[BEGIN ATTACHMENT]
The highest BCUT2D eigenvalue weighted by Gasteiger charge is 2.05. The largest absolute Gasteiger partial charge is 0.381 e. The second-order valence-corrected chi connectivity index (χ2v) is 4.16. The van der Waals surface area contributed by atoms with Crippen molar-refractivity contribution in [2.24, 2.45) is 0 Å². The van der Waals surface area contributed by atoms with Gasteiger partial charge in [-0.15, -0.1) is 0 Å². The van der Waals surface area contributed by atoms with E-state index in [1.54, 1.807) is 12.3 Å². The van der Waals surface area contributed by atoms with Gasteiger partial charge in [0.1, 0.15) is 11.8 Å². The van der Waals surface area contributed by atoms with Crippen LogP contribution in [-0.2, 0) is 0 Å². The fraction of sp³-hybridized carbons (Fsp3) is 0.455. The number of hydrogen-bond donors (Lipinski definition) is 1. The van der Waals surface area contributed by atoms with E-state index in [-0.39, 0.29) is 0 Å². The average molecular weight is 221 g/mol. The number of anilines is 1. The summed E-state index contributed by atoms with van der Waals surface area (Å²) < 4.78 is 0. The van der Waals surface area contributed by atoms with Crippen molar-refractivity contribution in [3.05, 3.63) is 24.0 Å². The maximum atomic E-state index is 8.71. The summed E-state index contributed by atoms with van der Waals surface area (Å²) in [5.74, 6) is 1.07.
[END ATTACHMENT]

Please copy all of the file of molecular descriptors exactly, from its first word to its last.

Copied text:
The highest BCUT2D eigenvalue weighted by Gasteiger charge is 2.05. The largest absolute Gasteiger partial charge is 0.381 e. The second-order valence-corrected chi connectivity index (χ2v) is 4.16. The van der Waals surface area contributed by atoms with Crippen molar-refractivity contribution in [2.24, 2.45) is 0 Å². The van der Waals surface area contributed by atoms with Gasteiger partial charge in [-0.15, -0.1) is 0 Å². The van der Waals surface area contributed by atoms with E-state index in [1.54, 1.807) is 12.3 Å². The van der Waals surface area contributed by atoms with Gasteiger partial charge in [0.1, 0.15) is 11.8 Å². The van der Waals surface area contributed by atoms with Crippen LogP contribution in [-0.2, 0) is 0 Å². The fraction of sp³-hybridized carbons (Fsp3) is 0.455. The number of hydrogen-bond donors (Lipinski definition) is 1. The van der Waals surface area contributed by atoms with E-state index in [-0.39, 0.29) is 0 Å². The average molecular weight is 221 g/mol. The number of anilines is 1. The summed E-state index contributed by atoms with van der Waals surface area (Å²) < 4.78 is 0. The van der Waals surface area contributed by atoms with Crippen molar-refractivity contribution in [3.05, 3.63) is 24.0 Å². The maximum atomic E-state index is 8.71. The summed E-state index contributed by atoms with van der Waals surface area (Å²) in [5.74, 6) is 1.07.